Defend Against Insider Threats With User Access Management

Every Federal IT pro knows that security threats are a top agency priority. Yet, according to the SolarWinds 2019 Cybersecurity Survey, those threats are increasing—particularly the threat of accidental data exposure from people inside the agency.

According to the Survey, 56 percent of respondents said the greatest source of security threats to federal agencies is careless and/or untrained agency insiders; 36 percent cited malicious insiders as the greatest source of security threats. Nearly half of the respondents—42 percent—say the problem has gotten worse or has remained a constant battle.

Given these statistics, is there an effective solution to help protect federal data against insiders?

The answer is: yes.

According to the survey, Federal IT pros that have successfully decreased their agency’s risk from insider threats have done so through improved strategy and processes to apply security best practices.

While 47 percent of respondents cited end-user security awareness training as the primary reason insider threats have improved or remained in control, nearly the same amount—45 percent—cited network access control as the primary reason for improvement, and 42 percent cited intrusion detection and prevention tools.

The lesson here is that good cyber hygiene in the form of access management can go a long way toward enhancing an agency’s security posture. That said, there are aspects of access management that will provide more protection than others and are worth considering. Let’s take a closer look.

Visibility, Collaboration, and Compliance

As the old adage goes, you don’t know what you don’t know. This is why visibility should be one of the most important aspects of any access management solution.

Every federal IT security pro should be able to view permissions on file servers to help identify unauthorized access or unauthorized changes to more effectively prevent data leaks. Federal IT pros should also be able to monitor, analyze, and audit Active Directory and Group Policy to see what changes have been made, by whom, and when those changes occurred.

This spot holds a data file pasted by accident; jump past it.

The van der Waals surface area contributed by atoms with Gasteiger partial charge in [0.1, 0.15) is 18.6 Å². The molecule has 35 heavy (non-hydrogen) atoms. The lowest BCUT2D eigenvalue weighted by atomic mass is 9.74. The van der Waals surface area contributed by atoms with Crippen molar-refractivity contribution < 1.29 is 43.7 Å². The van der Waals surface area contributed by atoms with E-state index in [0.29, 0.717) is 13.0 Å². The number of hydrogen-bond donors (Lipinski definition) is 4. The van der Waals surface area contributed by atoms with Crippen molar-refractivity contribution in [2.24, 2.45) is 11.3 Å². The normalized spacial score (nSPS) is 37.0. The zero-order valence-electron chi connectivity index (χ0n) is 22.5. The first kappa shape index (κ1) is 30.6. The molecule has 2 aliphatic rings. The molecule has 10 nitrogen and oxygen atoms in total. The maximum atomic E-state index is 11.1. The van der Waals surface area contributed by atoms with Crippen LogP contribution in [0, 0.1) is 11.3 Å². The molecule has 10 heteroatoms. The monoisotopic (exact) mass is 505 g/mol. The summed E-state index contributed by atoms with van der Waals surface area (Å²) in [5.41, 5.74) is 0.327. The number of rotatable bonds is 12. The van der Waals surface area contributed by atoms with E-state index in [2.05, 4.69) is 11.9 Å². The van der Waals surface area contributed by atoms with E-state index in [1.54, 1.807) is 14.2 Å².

One more thing: be sure the Federal IT team has the ability to analyze user access to services and file servers with visibility into privileged accounts and group memberships from Active Directory and file servers.

Collaboration tools—including SharePoint and MS Exchange—can be a unique source of frustration when it comes to security and, in particular, insider threats. One of the most efficient ways to analyze and administer SharePoint access rights is to view SharePoint permissions in a tree structure, easily allowing the user to see who has authorized access to any given SharePoint resource at any given time.

To analyze and administer Exchange access rights, start by setting up new user accounts with standardized role-specific templates that provide access to file servers and Exchange. Continue managing Exchange access by tracking changes to mailboxes, mailbox folders, calendars, and public folders.

Finally, Federal IT pros know that while managing insider threats is of critical importance, so is meeting federal compliance requirements. Choose a solution that provides the ability to create and generate management and auditor-ready compliance reports showing user access rights, as well as the ability to log activities in Active Directory and file servers by user.

Conclusion

All is not doom and gloom for agencies trying to get insider threats under control. Yes, many feel as though the problem is getting worse. However, there are options out there that can dramatically help the Federal IT security pro get a far better handle on insider threats and go a long way toward mitigating risks and keeping agency data safe.

*Article written by: Jim Hansen, VP of Products, Security and Application Management, SolarWinds

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